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  • Writer's pictureThe Publishing Post

LGBTQIA+ Mystery Novels

By Rhys Wright, Amy Blay, Shan Heyworth and Rosie Green

If you’re hungry for jaw-dropping twists and elaborate plots, here are some LGBTQIA+ novels with mysteries that will unleash your inner detective.

Killing Jericho by William Hussey

A novel steeped in the culture and folklore of Travellers, William Hussey’s first crime novel presents a macabre mystery that will keep you wondering what’s next.

Scott Jericho’s life is a mess. He’s a vain, drug-addled ex-detective with a temper that cost him his career and his freedom. Fresh out of prison, he’s stuck living with the travelling fairground community he grew up with. But upon learning that a serial killer is recreating a 19th-century disaster that killed five travelling showmen, he races to stop the killer.

Jericho is an openly gay detective that Hussey allows to have all the flaws that make a hard-boiled detective compelling – he’s allowed to be unlikeable at times and makes no shortage of bad decisions. His rougher edges are contrasted with the aching guilt he can’t escape as he’s haunted by the ghosts of three children whose murderer was acquitted because of Jericho’s recklessness.

Killing Jericho is a story enriched by its setting and the fairground dialect that’s scattered throughout Jericho’s narration. Hussey grew up in a travelling community like this, so the culture and dialect are imparted with ease and confidence. All in all, it makes for a unique flavour of crime novel and marks the first instalment of Hussey’s ongoing Scott Jericho Crime Thriller series.

Fortune Favours the Dead by Stephen Spotswood

From award-winning playwright and journalist Stephen Spotswood comes a debut novel described by the Irish Independent Review as a “deft melange of Agatha Christie-style locked-room murder mystery and 1940s Chandler-esque pulp crime fiction.”

New York, 1942. The knife-throwing, circus runaway Willowjean “Will” Parker is taken under the wing of Lillian Pentecost, the city’s best private investigator. Three years later, the dynamic duo are tasked with solving a murder the police couldn’t crack, with rumours that a vengeful spirit is behind the grisly crime. But when Will starts to fall for the daughter of the deceased, a beautiful spiritualist, and their relationship begins to blur into something not-so-professional, Will realises she may have a target on her back.

Will, a gender non-conforming bisexual with a delightfully distinct narrative voice, works well alongside the Holmes-esque Lillian. The memorable pair are written fantastically by Spotswood in this loving tribute to classic detective stories, spun with a modern twist. Fortune Favours the Dead is a strong start to the Pentecost and Parker series, which currently has four instalments, with a fifth publishing in 2025.

Devil’s Chew Toy by Rob Osler

Nominated for several awards and recommended on numerous best mystery lists, Devil’s Chew Toy is Rob Osler’s hilarious and page-turning debut novel, and the first instalment in the Hayden and Friends Mystery series.

The novel begins with protagonist Hayden being kicked in the face by go-go dancer Camilo, resulting in a huge black eye and a first date that ends in cuddling at Camilo’s place. However, Hayden wakes up to a missing Camilo, having to take responsibility for Camilo’s dog, Commander, and a visit from the police. Hayden takes matters into his own hands and teams up with Camilo’s lesbian friends Hollister and Burley, discovering more about Camilo and uncovering a mystery full of twists.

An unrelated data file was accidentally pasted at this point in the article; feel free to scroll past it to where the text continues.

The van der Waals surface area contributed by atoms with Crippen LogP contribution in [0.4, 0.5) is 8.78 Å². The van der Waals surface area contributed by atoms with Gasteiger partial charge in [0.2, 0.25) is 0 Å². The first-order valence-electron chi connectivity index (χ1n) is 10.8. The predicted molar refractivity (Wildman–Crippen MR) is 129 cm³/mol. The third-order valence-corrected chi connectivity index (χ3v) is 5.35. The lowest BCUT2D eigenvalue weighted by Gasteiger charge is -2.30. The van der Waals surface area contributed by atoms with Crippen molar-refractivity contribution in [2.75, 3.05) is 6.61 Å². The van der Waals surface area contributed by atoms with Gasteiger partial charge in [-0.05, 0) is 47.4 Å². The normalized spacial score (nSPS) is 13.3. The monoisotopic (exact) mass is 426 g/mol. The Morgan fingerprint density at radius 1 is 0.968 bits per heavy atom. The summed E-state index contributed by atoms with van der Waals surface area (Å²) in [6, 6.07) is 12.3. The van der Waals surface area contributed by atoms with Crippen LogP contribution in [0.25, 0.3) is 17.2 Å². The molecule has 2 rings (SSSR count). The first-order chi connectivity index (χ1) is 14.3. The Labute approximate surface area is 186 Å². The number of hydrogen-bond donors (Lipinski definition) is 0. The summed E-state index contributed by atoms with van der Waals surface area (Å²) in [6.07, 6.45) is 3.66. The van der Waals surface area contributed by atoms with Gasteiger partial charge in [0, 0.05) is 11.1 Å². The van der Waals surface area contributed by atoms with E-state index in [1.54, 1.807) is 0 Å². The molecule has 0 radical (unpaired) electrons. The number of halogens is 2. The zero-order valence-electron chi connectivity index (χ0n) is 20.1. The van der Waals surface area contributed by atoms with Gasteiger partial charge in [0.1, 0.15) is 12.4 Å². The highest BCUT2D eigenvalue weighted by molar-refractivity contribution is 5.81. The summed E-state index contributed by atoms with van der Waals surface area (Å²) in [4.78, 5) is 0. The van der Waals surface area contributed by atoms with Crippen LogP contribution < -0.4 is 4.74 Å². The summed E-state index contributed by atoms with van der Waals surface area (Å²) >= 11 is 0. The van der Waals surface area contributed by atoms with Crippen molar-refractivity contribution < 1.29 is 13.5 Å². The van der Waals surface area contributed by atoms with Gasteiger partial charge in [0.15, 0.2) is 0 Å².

Osler’s writing is humorous and engaging, drawing the reader into the mystery as well as bringing the characters and their relationships to life. Devil’s Chew Toy is delightfully queer and also touches on timely themes, including Camilo’s family’s immigrant background. 

This is a fun and “quozy” (queer cozy) story with a diverse cast of likeable characters. The sequel, Cirque du Slay, was released in March 2024. 

Voyage of the Damned by Frances White

Take a group of twelve young people who all hate each other. Give them hidden magical abilities. Then stick them on a ship irrevocably bound on a twelve-day journey. 

Now start killing them off.

When Ganymedes Piscero, known as Dee, sets out on this voyage, his goal is to alienate the other passengers and maintain the lie he’s been raised in. A plan that is complicated when Ravi walks in. Their eyes meet and Dee is transported to a cave long ago, where two young boys shared their greatest secrets. Dee is panicking about how to maintain his facade in front of the one person he’s torn it down for, when the first body drops from the chandelier and, suddenly, he has a whole new problem: trying to stay alive amidst people he’s been encouraging to hate him. Forming unlikely alliances and learning that the people he’s been avoiding aren’t who he thought they were, Dee tries to pick apart the web he’s trapped in as the days count down to their destination.

With wry humour and a captivating romance, Frances White tells a thrilling story about class, survival and finding a way to choose yourself – leaving a wonderfully Agatha Christie-esque trail of bodies behind her as she does so.



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